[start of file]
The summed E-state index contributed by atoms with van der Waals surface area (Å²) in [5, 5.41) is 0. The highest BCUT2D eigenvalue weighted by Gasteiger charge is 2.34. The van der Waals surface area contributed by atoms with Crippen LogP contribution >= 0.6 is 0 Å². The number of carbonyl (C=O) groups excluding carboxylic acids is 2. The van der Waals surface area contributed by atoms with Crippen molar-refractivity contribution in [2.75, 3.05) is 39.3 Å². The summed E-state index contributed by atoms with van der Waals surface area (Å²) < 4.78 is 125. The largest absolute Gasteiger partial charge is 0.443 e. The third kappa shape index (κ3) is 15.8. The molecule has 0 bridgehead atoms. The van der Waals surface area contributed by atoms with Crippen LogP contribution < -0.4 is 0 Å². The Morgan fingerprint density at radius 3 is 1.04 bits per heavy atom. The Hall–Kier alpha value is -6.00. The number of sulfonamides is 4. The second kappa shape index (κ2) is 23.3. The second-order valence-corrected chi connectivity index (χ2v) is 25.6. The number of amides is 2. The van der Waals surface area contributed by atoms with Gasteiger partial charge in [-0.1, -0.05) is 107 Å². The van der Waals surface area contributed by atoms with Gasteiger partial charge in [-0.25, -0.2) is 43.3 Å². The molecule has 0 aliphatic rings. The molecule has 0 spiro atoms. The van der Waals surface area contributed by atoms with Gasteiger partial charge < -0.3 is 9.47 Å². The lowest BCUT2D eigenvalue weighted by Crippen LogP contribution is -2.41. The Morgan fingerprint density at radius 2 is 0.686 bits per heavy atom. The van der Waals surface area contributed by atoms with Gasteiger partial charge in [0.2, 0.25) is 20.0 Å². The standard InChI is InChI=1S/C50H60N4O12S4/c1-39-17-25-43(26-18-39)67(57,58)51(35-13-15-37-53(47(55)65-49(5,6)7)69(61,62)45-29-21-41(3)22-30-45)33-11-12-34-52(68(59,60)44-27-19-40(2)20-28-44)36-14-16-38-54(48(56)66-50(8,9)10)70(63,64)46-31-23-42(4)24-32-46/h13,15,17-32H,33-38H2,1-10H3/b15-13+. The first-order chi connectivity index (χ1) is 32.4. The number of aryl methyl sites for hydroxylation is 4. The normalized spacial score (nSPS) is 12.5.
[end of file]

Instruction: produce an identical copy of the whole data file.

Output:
The summed E-state index contributed by atoms with van der Waals surface area (Å²) in [5, 5.41) is 0. The highest BCUT2D eigenvalue weighted by Gasteiger charge is 2.34. The van der Waals surface area contributed by atoms with Crippen LogP contribution >= 0.6 is 0 Å². The number of carbonyl (C=O) groups excluding carboxylic acids is 2. The van der Waals surface area contributed by atoms with Crippen molar-refractivity contribution in [2.75, 3.05) is 39.3 Å². The summed E-state index contributed by atoms with van der Waals surface area (Å²) < 4.78 is 125. The largest absolute Gasteiger partial charge is 0.443 e. The third kappa shape index (κ3) is 15.8. The molecule has 0 bridgehead atoms. The van der Waals surface area contributed by atoms with Crippen LogP contribution < -0.4 is 0 Å². The Morgan fingerprint density at radius 3 is 1.04 bits per heavy atom. The Hall–Kier alpha value is -6.00. The number of sulfonamides is 4. The second kappa shape index (κ2) is 23.3. The second-order valence-corrected chi connectivity index (χ2v) is 25.6. The number of amides is 2. The van der Waals surface area contributed by atoms with Gasteiger partial charge in [-0.1, -0.05) is 107 Å². The van der Waals surface area contributed by atoms with Gasteiger partial charge in [-0.25, -0.2) is 43.3 Å². The molecule has 0 aliphatic rings. The molecule has 0 spiro atoms. The van der Waals surface area contributed by atoms with Gasteiger partial charge < -0.3 is 9.47 Å². The lowest BCUT2D eigenvalue weighted by Crippen LogP contribution is -2.41. The Morgan fingerprint density at radius 2 is 0.686 bits per heavy atom. The van der Waals surface area contributed by atoms with Gasteiger partial charge in [0.2, 0.25) is 20.0 Å². The standard InChI is InChI=1S/C50H60N4O12S4/c1-39-17-25-43(26-18-39)67(57,58)51(35-13-15-37-53(47(55)65-49(5,6)7)69(61,62)45-29-21-41(3)22-30-45)33-11-12-34-52(68(59,60)44-27-19-40(2)20-28-44)36-14-16-38-54(48(56)66-50(8,9)10)70(63,64)46-31-23-42(4)24-32-46/h13,15,17-32H,33-38H2,1-10H3/b15-13+. The first-order chi connectivity index (χ1) is 32.4. The number of aryl methyl sites for hydroxylation is 4. The normalized spacial score (nSPS) is 12.5.